Chasing the Storm

Pure. Dumb. Luck.

That’s the easiest way to describe how I got this shot, absolute chance. Normally if I see a storm coming,
I head back to the car, keep myself and my gear dry, and don’t take any chances. I’d never shot a storm
before. I was out with someone near the lake and had my camera in the trunk. I was expecting to maybe
shoot a sunset, maybe some portraits, so I left the tripod at home, I figured anything I was doing could
be done handheld.

I almost packed it in when I saw the clouds, figuring I wouldn’t have enough light to get anything usable.
Then the first lightning strike hit, then the second. It was beautiful, then the little lightbulb went off in
my head, the little voice “might as well try, who knows, I might get lucky.”
Then I remembered the tripod… at home… crap.

I tried a few settings, set the aperture wide open, locked my focus, and rested the camera on the railing
of the pier trying to keep it as steady as possible. Longer exposure, in a storm, handheld… I can’t even
imagine how silly I must have looked. I didn’t even know if I would get anything usable. I tried to figure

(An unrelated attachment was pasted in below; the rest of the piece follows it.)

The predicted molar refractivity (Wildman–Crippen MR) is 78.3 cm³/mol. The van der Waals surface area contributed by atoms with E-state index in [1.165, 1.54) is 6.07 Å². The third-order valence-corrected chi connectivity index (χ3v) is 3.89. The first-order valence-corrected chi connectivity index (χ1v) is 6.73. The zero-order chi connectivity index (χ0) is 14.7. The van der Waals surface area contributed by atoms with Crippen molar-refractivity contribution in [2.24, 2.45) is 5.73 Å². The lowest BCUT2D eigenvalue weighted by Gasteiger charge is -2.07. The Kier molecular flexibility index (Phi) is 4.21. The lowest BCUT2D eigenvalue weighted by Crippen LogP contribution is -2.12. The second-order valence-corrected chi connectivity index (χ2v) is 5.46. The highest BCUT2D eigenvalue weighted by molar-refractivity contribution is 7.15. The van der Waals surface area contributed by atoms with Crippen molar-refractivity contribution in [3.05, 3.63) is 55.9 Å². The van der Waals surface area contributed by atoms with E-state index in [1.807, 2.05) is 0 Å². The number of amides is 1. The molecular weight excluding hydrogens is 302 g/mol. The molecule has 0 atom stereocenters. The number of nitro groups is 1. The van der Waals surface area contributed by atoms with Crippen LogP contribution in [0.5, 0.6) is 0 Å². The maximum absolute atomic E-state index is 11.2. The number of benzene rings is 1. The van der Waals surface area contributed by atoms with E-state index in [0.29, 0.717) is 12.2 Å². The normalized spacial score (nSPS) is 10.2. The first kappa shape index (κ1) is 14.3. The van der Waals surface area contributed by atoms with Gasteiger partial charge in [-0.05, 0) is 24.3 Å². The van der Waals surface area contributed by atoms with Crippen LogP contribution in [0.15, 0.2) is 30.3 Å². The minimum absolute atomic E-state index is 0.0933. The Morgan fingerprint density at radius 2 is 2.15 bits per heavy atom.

out the timing of the storm, where a strike might come from next, it was a guessing game, and I was
loving every second of it. After I let the camera shoot in burst mode until the buffer was full a few times,
I reluctantly checked to see what I had, this was among the first ones I captured, and after that I was
hooked.

I shot almost 2000 exposures that night. Over 99% of them were blank or useless, but it didn’t matter,
from this point on when I hear thunder, I’m grabbing my camera bag.
This photo marks the birth of a new storm chaser.

- Nicolas MacPherson

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